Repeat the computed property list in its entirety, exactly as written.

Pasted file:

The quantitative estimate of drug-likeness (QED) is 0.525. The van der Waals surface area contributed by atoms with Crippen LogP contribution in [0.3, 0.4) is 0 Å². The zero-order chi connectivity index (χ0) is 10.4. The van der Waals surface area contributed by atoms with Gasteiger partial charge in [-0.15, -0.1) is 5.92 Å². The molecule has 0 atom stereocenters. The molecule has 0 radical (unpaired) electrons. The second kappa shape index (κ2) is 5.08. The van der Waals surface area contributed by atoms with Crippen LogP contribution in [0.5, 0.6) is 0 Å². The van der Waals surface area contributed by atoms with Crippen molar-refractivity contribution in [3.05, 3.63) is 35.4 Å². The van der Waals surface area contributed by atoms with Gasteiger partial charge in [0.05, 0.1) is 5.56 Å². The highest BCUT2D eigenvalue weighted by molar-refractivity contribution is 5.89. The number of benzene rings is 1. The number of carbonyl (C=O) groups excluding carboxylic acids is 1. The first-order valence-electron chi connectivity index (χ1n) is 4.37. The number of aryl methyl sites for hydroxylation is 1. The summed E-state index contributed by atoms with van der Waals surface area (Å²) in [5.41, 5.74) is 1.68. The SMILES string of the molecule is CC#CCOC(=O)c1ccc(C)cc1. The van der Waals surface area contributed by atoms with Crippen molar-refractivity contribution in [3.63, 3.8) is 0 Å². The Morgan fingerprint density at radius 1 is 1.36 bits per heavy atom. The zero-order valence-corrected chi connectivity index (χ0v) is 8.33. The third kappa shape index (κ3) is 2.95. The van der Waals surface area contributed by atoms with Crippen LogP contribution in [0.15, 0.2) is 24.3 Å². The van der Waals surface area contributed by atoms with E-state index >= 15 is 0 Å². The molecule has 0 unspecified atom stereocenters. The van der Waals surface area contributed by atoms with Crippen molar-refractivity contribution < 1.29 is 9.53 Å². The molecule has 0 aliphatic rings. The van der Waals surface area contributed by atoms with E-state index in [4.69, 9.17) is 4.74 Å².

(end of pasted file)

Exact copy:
The quantitative estimate of drug-likeness (QED) is 0.525. The van der Waals surface area contributed by atoms with Crippen LogP contribution in [0.3, 0.4) is 0 Å². The zero-order chi connectivity index (χ0) is 10.4. The van der Waals surface area contributed by atoms with Gasteiger partial charge in [-0.15, -0.1) is 5.92 Å². The molecule has 0 atom stereocenters. The molecule has 0 radical (unpaired) electrons. The second kappa shape index (κ2) is 5.08. The van der Waals surface area contributed by atoms with Crippen LogP contribution in [0.5, 0.6) is 0 Å². The van der Waals surface area contributed by atoms with Crippen molar-refractivity contribution in [3.05, 3.63) is 35.4 Å². The van der Waals surface area contributed by atoms with Gasteiger partial charge in [0.05, 0.1) is 5.56 Å². The highest BCUT2D eigenvalue weighted by molar-refractivity contribution is 5.89. The number of benzene rings is 1. The number of carbonyl (C=O) groups excluding carboxylic acids is 1. The first-order valence-electron chi connectivity index (χ1n) is 4.37. The number of aryl methyl sites for hydroxylation is 1. The summed E-state index contributed by atoms with van der Waals surface area (Å²) in [5.41, 5.74) is 1.68. The SMILES string of the molecule is CC#CCOC(=O)c1ccc(C)cc1. The van der Waals surface area contributed by atoms with Crippen molar-refractivity contribution in [3.63, 3.8) is 0 Å². The Morgan fingerprint density at radius 1 is 1.36 bits per heavy atom. The zero-order valence-corrected chi connectivity index (χ0v) is 8.33. The third kappa shape index (κ3) is 2.95. The van der Waals surface area contributed by atoms with Crippen LogP contribution in [0.15, 0.2) is 24.3 Å². The van der Waals surface area contributed by atoms with E-state index >= 15 is 0 Å². The molecule has 0 unspecified atom stereocenters. The van der Waals surface area contributed by atoms with Crippen molar-refractivity contribution < 1.29 is 9.53 Å². The molecule has 0 aliphatic rings. The van der Waals surface area contributed by atoms with E-state index in [4.69, 9.17) is 4.74 Å².